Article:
Room to improve: Steps for a better stay that all hoteliers should adopt
Simon Calder’s career in travel started at Gatwick Airport, where he cleaned aircraft for Laker Airways and later worked as a security officer. He became The Independent’s Travel Correspondent in 1994, and is known as “the Man Who Pays His Way” because he does not accept free travel facilities. He writes across the Independent titles, as well as for the Evening Standard.
Wednesday 20 November 2013
Too many hoteliers have failed to notice that the 21st-century guest carries a minimum of mobile phone, laptop and Kindle, all of which require charging overnight. To offer just a solitary socket concealed behind the chest of drawers is disempowering the guest.
Don’t merely brag about environmental credentials: do something positive to show you care, beyond the sign in the bathroom asking people to re-use the towel. Example: serve English apple juice rather than Florida orange juice for breakfast, reducing the carbon footprint of refreshment.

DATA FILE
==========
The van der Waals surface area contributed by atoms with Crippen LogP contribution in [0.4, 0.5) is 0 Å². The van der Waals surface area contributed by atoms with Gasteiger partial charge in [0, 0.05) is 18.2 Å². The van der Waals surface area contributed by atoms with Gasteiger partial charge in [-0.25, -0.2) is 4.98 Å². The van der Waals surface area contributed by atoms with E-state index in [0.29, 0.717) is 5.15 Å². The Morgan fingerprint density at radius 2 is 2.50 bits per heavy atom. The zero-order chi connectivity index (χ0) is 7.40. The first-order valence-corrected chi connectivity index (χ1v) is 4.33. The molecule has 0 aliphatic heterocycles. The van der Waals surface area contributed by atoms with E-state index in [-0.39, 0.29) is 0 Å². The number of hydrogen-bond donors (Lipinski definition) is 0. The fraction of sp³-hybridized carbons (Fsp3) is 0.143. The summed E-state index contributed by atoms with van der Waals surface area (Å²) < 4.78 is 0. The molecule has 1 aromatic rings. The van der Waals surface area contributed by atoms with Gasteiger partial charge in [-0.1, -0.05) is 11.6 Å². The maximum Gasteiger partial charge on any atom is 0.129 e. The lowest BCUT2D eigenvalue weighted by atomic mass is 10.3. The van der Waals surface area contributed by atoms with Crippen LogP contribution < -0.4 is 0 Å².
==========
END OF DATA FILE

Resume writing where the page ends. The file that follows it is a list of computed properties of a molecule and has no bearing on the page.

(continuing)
Shine a light
Provide proper room lighting at the touch of a single switch, rather than an immensely complex “interactive lighting solution” that requires (a) a torch to track down in the gloom and (b) a vast intellect to operate.
Free, simple Wi-Fi
You don’t charge extra for hot water, nor specify that it is available only in the lobby. Every guest expects hot and cold running internet access, and does not expect to pay for it – nor to have to enter a monumentally complicated code to access Wi-Fi.
Let us walk
Many guests prefer to walk up and down stairs rather than wait for the lift – it’s better for us and for the planet. Yet hotels staircases are usually hard to find and unappealing, and tend to deposit guests in the kitchens or car park rather than the lobby.
Just as I won’t fill my pockets with hotel cutlery nor sneak a bathrobe into my bag, I promise I won’t pillage the minibar.
Every guest wants to leave as swiftly and smoothly as possible – and won’t return to a hotel that insist you stand around while the chambermaid conducts an inventory check. You know our credit card details…
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